Trend alert: Could insect milk be the next big food trend?

WOULD IT BUG YOU? Gourmet Grubb insect ice cream melted the preconceptions and prejudices of many at this year’s Design Indaba in Cape Town - a nutritious quality food.

WOULD IT BUG YOU? Gourmet Grubb insect ice cream melted the preconceptions and prejudices of many at this year’s Design Indaba in Cape Town - a nutritious quality food.

Published May 22, 2018


If you are easily grossed out by bugs, then this trend may leave a bitter taste in your mouth.

Entomilk is a milk alternative made from insects, said to be rich, creamy and high in nutrients.

The name is derived from the term entomophagy, the practice of eating insects. 

The Washington Post reports that at least two billion people around the world are already eating insects as part of their diet, according to the 2013 report by the UN Food and Agriculture Organisation.

Entomilk is a milk alternative made from insects. Pictures: Supplied

Some scientists are calling cockroach milk the new superfood.

Cape Town company, Gourmet  Grubb has produced ice cream with Entomilk. Co-founders Jean Louwrens and Leah Bessa aim to change the way people perceive eating insects. 

On their website they explain that the milk is made from sustainable farmed insects.

“Eating insects as is or in powdered form is a tad boring… Therefore we use Entomilk to make our delicious ice cream!

“Think of Entomilk as a sustainable, nature-friendly, nutritious, lactose free, delicious, guilt-free dairy alternative of the future.”

🍶First bottle of #organic #freerange #CockroachMilk door delivered 😋 😍 #hipster #food #love #yummy

A post shared by au ro(@fotopanishad) on Aug 1, 2016 at 8:25am PDT

What better way to tempt people into trying something new, than with a sweet treat? 

The ice cream comes in three flavours – peanut butter, chocolate and chai.

Bessa, who has a Masters of Science Degree in food safety and quality assurance, says the idea is to create an insect-based product that changes the way people think.

“We want to create a product people would willingly adopt into their lifestyle and diet,” she says.

“The motivation for using insects as a food source was twofold. 

"On the one hand we wanted to find a food source that could sustain the growing population, while having a minimal impact on the environment. 

"And on the other hand, we wanted something that was naturally nutritious.”

Bessa says people are beginning to move away from dairy due to a rise in lactose intolerance, the animal welfare issues surrounding dairy farming and “the huge negative impact” dairy farming has on the environment.

“The ice cream was developed as a vehicle to introduce the concept to the market in a fun and enticing way,” she says.

People’s reaction to the gogga-based milk has been varied and, as expected, many are still trying to wrap their heads around this unusual concept.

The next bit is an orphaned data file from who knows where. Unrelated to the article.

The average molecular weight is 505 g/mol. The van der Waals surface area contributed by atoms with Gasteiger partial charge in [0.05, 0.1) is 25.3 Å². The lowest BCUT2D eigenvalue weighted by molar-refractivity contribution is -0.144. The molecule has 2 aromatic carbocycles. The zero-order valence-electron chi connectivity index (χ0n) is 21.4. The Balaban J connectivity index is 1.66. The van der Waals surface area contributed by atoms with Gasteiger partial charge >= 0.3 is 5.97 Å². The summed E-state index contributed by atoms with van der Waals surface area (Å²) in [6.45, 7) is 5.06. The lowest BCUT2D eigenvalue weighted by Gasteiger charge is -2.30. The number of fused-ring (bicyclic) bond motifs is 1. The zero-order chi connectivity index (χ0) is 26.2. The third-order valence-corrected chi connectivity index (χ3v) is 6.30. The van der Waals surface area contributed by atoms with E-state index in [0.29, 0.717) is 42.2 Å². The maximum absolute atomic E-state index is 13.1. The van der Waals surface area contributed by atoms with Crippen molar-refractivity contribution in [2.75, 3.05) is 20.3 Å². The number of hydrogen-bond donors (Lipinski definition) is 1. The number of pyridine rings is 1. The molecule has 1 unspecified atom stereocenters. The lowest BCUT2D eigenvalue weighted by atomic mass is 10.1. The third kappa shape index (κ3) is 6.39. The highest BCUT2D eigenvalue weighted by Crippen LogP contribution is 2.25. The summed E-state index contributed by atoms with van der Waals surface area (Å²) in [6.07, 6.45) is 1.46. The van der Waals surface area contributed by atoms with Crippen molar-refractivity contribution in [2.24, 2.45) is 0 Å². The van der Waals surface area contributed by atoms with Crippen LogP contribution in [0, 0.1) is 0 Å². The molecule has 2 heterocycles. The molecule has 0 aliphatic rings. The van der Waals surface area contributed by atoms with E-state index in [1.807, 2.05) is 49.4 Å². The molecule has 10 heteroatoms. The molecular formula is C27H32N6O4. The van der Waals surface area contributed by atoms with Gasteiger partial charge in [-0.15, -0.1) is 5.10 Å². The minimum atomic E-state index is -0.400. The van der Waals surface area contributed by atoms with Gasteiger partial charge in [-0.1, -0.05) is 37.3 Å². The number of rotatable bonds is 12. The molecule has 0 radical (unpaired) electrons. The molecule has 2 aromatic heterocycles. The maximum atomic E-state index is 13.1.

Gourmet Grubb's insect based ice cream comes in three flavours – peanut butter, chocolate and chai. Picture: Supplied

Gourmet Grubb introduced their product to audiences at the Design Indaba in Cape Town.

“The reaction is mostly one of surprise and amazement,” says Bessa. 

“But eating ice cream comes pretty naturally to most people, so it’s really helped break down the barriers people have when it comes to eating insects.”

Just got some goodies in the mail from @akettacrickets 🤗 #mmmmm #edibleinsects #insectnutrition #entomophagy #crickets #sustainability #insecteats #protein #proteinpower #cricketpowder #granola #snacks #futureoffood

A post shared by @ entodietitian on Aug 15, 2017 at 7:43pm PDT

As eating patterns change and people seek healthier alternatives, Bessa believes this is a trend to watch.

“Consumers are becoming more aware of what goes into their food. This is creating a demand for products and meals that are honest, nutritious and have far less refined ingredients.”

Bessa believes the biggest food trend in the coming decades will be people eating far fewer meat based products.

“We believe Entomilk can be used as a substitute in most forms of cuisine. We’re still researching the best ways to incorporate it into our everyday diet,” she says.

“Products such as cheese and yoghurt are our next targets and we’ll be making them available as soon as we’ve dotted our i’s and

crossed all our t’s.”

For details, visit

I'm not sure what is more fun - culinary adventures with insects, or try to name whatever this is 🐜🐝🐞 How about Crickets goes nuts? Bug bar? Insect delight? Or Insect bite? 😅 . A lot of cultures eat bugs. With a naturally sourced nutrient profile of B12, iron, calcium and essential amino acids, perhaps we’re the ones missing out? . Insects represent a potential highly sustainable source of protein to meet the world's rising populations. They are easy to raise, do not take up much space, don't make much waste and doesn't require much biomass to grow 🌎🙏 . Whether or not you eat bugs deliberatly, you're consume a lot of them in processed food items like chocolate, tomato soup, fruit juice, noodles, wheat flour and every product with the additive cochineal (=E120). And there was small larvae in the wild raspberries I gathered yesterday making we wonder: Is it even possible to be a vegan? Or, are bugs allowed in the vegan diet? 😯 . #entomophagy #paleo #cricket #pegan #sustainable #paleotemplate #eatbugs #insectnutrition #paleolifestyle #lowcarb #playmore #biohacking #proteinbar #crickets #energybar #healthcoach #cacao #chocolate #citizenscientisttakeover #healthexperimentalist #snack

A post shared by Jessica Fjellberg(@paleopharmacy) on Aug 13, 2017 at 7:59am PDT

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